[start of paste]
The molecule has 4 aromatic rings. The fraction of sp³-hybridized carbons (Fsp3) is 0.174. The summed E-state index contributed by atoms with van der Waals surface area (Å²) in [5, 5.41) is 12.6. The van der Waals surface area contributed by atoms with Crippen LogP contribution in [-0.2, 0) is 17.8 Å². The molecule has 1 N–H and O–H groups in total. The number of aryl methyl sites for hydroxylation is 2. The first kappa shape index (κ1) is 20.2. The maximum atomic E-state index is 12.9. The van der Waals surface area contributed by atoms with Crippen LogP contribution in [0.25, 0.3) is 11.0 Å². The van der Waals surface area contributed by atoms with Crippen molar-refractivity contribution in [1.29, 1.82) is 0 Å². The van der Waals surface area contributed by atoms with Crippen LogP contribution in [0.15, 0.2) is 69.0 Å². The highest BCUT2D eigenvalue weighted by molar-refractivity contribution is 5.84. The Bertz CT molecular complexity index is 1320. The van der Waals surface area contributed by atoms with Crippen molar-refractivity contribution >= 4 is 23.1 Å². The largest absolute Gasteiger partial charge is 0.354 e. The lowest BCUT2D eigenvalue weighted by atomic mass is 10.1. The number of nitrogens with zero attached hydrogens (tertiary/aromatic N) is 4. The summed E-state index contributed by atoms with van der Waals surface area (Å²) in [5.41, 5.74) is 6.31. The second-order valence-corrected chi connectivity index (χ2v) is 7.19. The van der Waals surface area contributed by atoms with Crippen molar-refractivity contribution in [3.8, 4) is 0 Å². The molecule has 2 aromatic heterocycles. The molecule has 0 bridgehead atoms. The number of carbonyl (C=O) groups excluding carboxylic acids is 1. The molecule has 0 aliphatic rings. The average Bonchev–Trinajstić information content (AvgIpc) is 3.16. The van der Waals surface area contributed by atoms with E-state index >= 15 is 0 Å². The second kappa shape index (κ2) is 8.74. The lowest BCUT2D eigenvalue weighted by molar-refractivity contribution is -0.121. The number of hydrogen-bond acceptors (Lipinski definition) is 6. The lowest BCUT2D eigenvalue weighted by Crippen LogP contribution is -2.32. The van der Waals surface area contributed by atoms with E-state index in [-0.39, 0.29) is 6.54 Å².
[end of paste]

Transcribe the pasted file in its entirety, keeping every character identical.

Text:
The molecule has 4 aromatic rings. The fraction of sp³-hybridized carbons (Fsp3) is 0.174. The summed E-state index contributed by atoms with van der Waals surface area (Å²) in [5, 5.41) is 12.6. The van der Waals surface area contributed by atoms with Crippen LogP contribution in [-0.2, 0) is 17.8 Å². The molecule has 1 N–H and O–H groups in total. The number of aryl methyl sites for hydroxylation is 2. The first kappa shape index (κ1) is 20.2. The maximum atomic E-state index is 12.9. The van der Waals surface area contributed by atoms with Crippen LogP contribution in [0.25, 0.3) is 11.0 Å². The van der Waals surface area contributed by atoms with Crippen molar-refractivity contribution in [1.29, 1.82) is 0 Å². The van der Waals surface area contributed by atoms with Crippen LogP contribution in [0.15, 0.2) is 69.0 Å². The highest BCUT2D eigenvalue weighted by molar-refractivity contribution is 5.84. The Bertz CT molecular complexity index is 1320. The van der Waals surface area contributed by atoms with Crippen molar-refractivity contribution >= 4 is 23.1 Å². The largest absolute Gasteiger partial charge is 0.354 e. The lowest BCUT2D eigenvalue weighted by atomic mass is 10.1. The number of nitrogens with zero attached hydrogens (tertiary/aromatic N) is 4. The summed E-state index contributed by atoms with van der Waals surface area (Å²) in [5.41, 5.74) is 6.31. The second-order valence-corrected chi connectivity index (χ2v) is 7.19. The van der Waals surface area contributed by atoms with Crippen molar-refractivity contribution in [3.8, 4) is 0 Å². The molecule has 2 aromatic heterocycles. The molecule has 0 bridgehead atoms. The number of carbonyl (C=O) groups excluding carboxylic acids is 1. The molecule has 0 aliphatic rings. The average Bonchev–Trinajstić information content (AvgIpc) is 3.16. The van der Waals surface area contributed by atoms with E-state index >= 15 is 0 Å². The second kappa shape index (κ2) is 8.74. The lowest BCUT2D eigenvalue weighted by molar-refractivity contribution is -0.121. The number of hydrogen-bond acceptors (Lipinski definition) is 6. The lowest BCUT2D eigenvalue weighted by Crippen LogP contribution is -2.32. The van der Waals surface area contributed by atoms with E-state index in [-0.39, 0.29) is 6.54 Å².